WHEN Dr Janet Gray first took to her water skis, honing her skill and becoming world champion in 1999, she felt like she was “the luckiest girl on earth.”
And indeed it seemed that she was. For just a few years earlier, her world had been plunged into darkness, after she lost her sight, due to a rare form of glaucoma, that had also affected her father and her brother.
At the age of 21, just weeks before her wedding to partner Paul, the MBE recipient went for an eye operation and woke up completely blind. As she struggled to cope with the new, terrifying world she was now destined to live in, struggling with the emotions and feelings that came along with that, she cancelled her wedding, much to husband Paul’s distress.
However, after he made her realise that he wanted to be with her, whether she had her sight or not, Janet agreed to allow the wedding to go ahead, and in later years it was Paul who introduced her to water skiing, something he also enjoyed.
His wife’s prowess on the water went from strength to strength, and she reached the pinnacle of her disabled water skiing career in the late 90s when she won the World Disabled Water Ski Championships in the three disciplines (slalom, tricks and jumps) and became the overall World Champion and World Record holder in all three disciplines. She was World Champion in 1999, 2001 and 2003.
Little did the couple - who live in Ravarnet,outside Lisburn - know that tragedy was to strike a second time in Janet’s life.
But that tragedy was one which the remarkable 51-year-old overcame thanks to her deep belief in and relationship with God. Although she does not describe herself as religious, and admits that she is not a regular church-goer, “I do have my faith.”
Much of that stems from the fact that Janet had a fairly ‘Christian’ centred upbringing.
The former attendee of Sinclair Seamen’s Presbyterian Church in Belfast - she still describes it as her home church - says of her childhood: “We were brought up very much in the church, and I was involved in church organisations, so I had a really good grounding. It was very much about Sunday School, Girls’ Brigade, the church youth club - everything revolved around church. It was good and I really enjoyed it. Then when I reached my teens I got involved in Scouting.”
Janet says she was around 12 when she got saved, after a meeting she attended along with friends.
I ask how her life changed after that, and she replies: “To be honest I suppose I just felt that I was trying to live my life as best I could.”
But Janet’s relationship with God began to change when she lost her sight. When her father had lost his, doctors initially believed that it was an isolated incident. Then Janet had to watch her 12-year-old brother go through the same thing, and medics believed that the condition was unique to the male lineage. When Janet’s own vision began to get blurred when she 17, everyone had to face the terrifying reality that she was now also destined to lose this vital sense as well.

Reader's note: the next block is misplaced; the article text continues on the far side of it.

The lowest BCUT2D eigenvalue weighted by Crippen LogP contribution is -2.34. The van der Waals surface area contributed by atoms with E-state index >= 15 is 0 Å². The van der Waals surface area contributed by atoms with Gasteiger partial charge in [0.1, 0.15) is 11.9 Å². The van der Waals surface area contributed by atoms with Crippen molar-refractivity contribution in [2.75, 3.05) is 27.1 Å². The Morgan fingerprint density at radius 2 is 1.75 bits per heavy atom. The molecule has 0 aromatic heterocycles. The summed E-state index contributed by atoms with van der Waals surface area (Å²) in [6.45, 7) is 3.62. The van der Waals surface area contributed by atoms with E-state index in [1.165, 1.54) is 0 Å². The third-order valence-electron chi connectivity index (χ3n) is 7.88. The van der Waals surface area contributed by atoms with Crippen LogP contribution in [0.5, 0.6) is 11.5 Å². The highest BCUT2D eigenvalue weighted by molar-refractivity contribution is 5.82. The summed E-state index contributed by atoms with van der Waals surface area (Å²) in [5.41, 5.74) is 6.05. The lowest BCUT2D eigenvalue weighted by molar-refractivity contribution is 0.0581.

But the plucky young Janet Snowdon got on with life, and got engaged to Paul, who, like herself, adored water sports and had previously enjoyed a career as a successful ski instructor.
However coming to terms with her blindness was something that - as anyone would expect - rocked the foundation that was her faith.
“When I lost my sight, that was when my relationship started to break down with God,” she admits.
“My dad had lost his sight, then my brother, and then it struck me. I was asking (God), ‘why our family?’, and you go through the natural grieving processes of total disbelief and shock and trauma, and then later... ‘why could this have happened?’
“It was a horrendous time in my life and I think I felt so isolated, as you do when you are plunged into a world of total darkness. You feel that everyone has abandoned you, even God. And I think that’s where my relationship then changed.”
Yet she adds: “But deep down, you can’t shake off that upbringing and that faith that you do have.”
And she reveals that whilst she tried to push God away, “He wasn’t for going.”
She adds: “It was a natural grieving process that I was going through, and thankfully I came out the other end, which a lot of people don’t, and I was then able to rebuild my life.”